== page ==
It is well understood that quick diagnosis by identification of the early ischemic changes and faster initiation treatment for strokes enhances the functional outcomes like decline in disability and mortality., Hence, techniques must be developed for faster and accurate diagnosis and accurate outcome prediction. This is where the Alberta Stroke Program Early Computed Tomography (CT) score or simply Alberta Stroke Program Early CT Score (ASPECTS) can come in quite handy. ASPECTS is a reliable outcome predictor only when it is accurately calculated. In ASPECTS grading system, the region of the brain supplied by the middle cerebral artery (MCA) is divided into ten topographic regions, as shown in [Figure 1], which are easily observable on a CT. A completely normal patient will start with a score of 10. Whenever one of these regions become hypoattenuated that shows the signs of early ischemic changes, then a point is decreased. Thus, ASPECTS and interpersonal variability are reduced when the guidelines are strictly adhered., Furthermore, if the ASPECTS is low, then the benefit of the patient from thrombolysis will be less and vice versa. The regions considered in ASPECTS are given in [Figure 1].
|Figure 1: Axial noncontrast computed tomography showing ten regions considered in Alberta Stroke Program Early Computed Tomography Score. (a) Section at nuclear level: C: caudate head, LN: Lentiform nucleus, IC: Internal capsule, I: Insular cortex, M1: Anterior MCA cortex, M2: MCA cortex lateral to the insular ribbon, M3: Posterior MCA cortex. (b) Section at supranuclear level: M4, M5, M6: Anterior, lateral, and posterior MCA territories, respectively (approximately 2 cm superior to M1, M2, and M3, respectively)|
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The modified Rankin Scale (mRS) is used to assess the functional outcome of the patient. It is the scoring system based on the activity and disability of the patient. Scores run from 0 to 6, with 0 being the best outcome and 6 being death. Through studies, it has been proved to be a reliable outcome predictor., The scoring and interpretation of the mRS score is given in [Table 1].
The study aims in delineating the clinical characteristics of the stroke patient and interpreting the association of ASPECTS with the functional outcome of the stroke patients. Studies related to this area are deficient from our setting.
| Methodology|| |
A retrospective cohort study was conducted in the Comprehensive Stroke Care Center at Amrita Institute of Medical Sciences, Kochi, for a period of 6 months (January 1, 2018–June 30, 2018). All adult patients (18–90 years) who had visited the hospital from January 2014 to December 2017 were enrolled for the study. Only patients with MCA strokes were included in the study since the ASPECTS is defined for this territory. The patients who had strokes of other territories, hemorrhagic strokes, intracranial bleed; patients with baseline mRS >3; and patients with concomitant carcinomas were excluded from the study.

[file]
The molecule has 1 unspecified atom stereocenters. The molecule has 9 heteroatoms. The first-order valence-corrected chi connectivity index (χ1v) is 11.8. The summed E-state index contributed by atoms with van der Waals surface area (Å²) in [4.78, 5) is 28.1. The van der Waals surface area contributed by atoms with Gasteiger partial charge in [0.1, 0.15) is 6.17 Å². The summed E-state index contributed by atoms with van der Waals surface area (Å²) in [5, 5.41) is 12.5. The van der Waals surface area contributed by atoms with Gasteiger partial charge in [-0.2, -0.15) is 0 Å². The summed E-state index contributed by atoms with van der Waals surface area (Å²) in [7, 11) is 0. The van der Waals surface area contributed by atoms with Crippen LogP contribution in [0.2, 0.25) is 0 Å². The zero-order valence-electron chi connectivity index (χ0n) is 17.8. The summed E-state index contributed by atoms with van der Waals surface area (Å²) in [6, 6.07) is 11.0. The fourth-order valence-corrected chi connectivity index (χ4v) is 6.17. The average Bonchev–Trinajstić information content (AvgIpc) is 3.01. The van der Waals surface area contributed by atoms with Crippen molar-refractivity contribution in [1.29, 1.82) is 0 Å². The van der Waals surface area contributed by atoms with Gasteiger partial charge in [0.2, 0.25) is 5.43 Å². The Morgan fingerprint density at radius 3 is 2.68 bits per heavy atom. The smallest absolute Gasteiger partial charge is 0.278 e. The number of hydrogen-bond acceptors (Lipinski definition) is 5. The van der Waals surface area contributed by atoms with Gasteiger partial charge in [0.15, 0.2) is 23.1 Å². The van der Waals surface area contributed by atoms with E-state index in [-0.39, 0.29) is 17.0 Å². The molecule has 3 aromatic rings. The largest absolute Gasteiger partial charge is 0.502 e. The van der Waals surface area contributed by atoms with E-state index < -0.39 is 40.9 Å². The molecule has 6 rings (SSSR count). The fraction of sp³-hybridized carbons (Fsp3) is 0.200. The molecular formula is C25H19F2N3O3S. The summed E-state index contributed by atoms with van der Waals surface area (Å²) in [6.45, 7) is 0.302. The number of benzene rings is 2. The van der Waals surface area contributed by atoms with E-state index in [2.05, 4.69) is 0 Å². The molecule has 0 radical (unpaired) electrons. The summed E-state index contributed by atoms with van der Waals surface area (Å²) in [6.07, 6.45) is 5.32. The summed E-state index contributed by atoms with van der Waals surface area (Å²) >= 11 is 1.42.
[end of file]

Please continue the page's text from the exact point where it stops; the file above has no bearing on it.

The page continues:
The data were gathered from the electronic format of the patient information system in the institution and were entered in a structured proforma specifically designed for the study. The proforma included demographic details, dietary habits, other habits such as smoking and alcoholism, risk factors like presence of diabetes mellitus, hypertension, dyslipidemia and history of cardiac disease, past medication history, symptoms at the onset of stroke, intervention and imaging done at local hospital, CT findings such as hyperdense MCA sign, treatment, ASPECT score, and mRS at different time points.
ASPECTS was calculated from the CT findings of the patient. The mRS scores were calculated for every patient at four different points. A pre-morbid mRS describing the functional state of the patient before the stroke, mRS at admission, and follow-up mRS at 2 weeks and 3 months were calculated based on the available data.
The collected data were compiled in a Microsoft Excel sheet and were analyzed using the IBM SPSS Statistics for Windows, version 21 (IBM Corp., Armonk, N.Y., USA ). The summary statistics for categorical variables were reported using frequency and percentage and continuous variables as mean (standard deviation). We reported the association of the ASPECTS with mRS at different time points using the Chi-square test.
| Results|| |
A total of 132 adult patients who sought treatment from Comprehensive Stroke Care Center, Amrita Institute of Medical Science, Kochi, for ischemic MCA stroke between 2014 and 2017 were enrolled in the study.
The mean age of the study population was 60.72 (±13.99) years, and the median of the study population was 61 years. The patients were between the age range of 18 and 90. Among 132 patients, 93 (70.45%) were males.
Majority of the patients were nonvegetarians (99.92%). The smoking proportion was 11.4% and that of alcohol use was 9.8%.
Modifiable risk factors were found to be hypertension (62.1%) followed by diabetes mellitus (50%) and dyslipidemia (32.6%), the other factors were coronary artery diseases (CADs) (24.2%) and previous stroke (23.5%). Among 132 patients, increased uric acid levels were found to be high in eight patients and five patients had hypothyroidism.
Past medication history
Twenty-eight percent of the study participants were on antiplatelet drugs, of which 81% were on dual antiplatelets, and the rest were on single antiplatelets. Nearly one-fourth of the population was on statins (25.8%) and antihypertensives (26.5%). Out of 132, only six participants were on anticoagulants.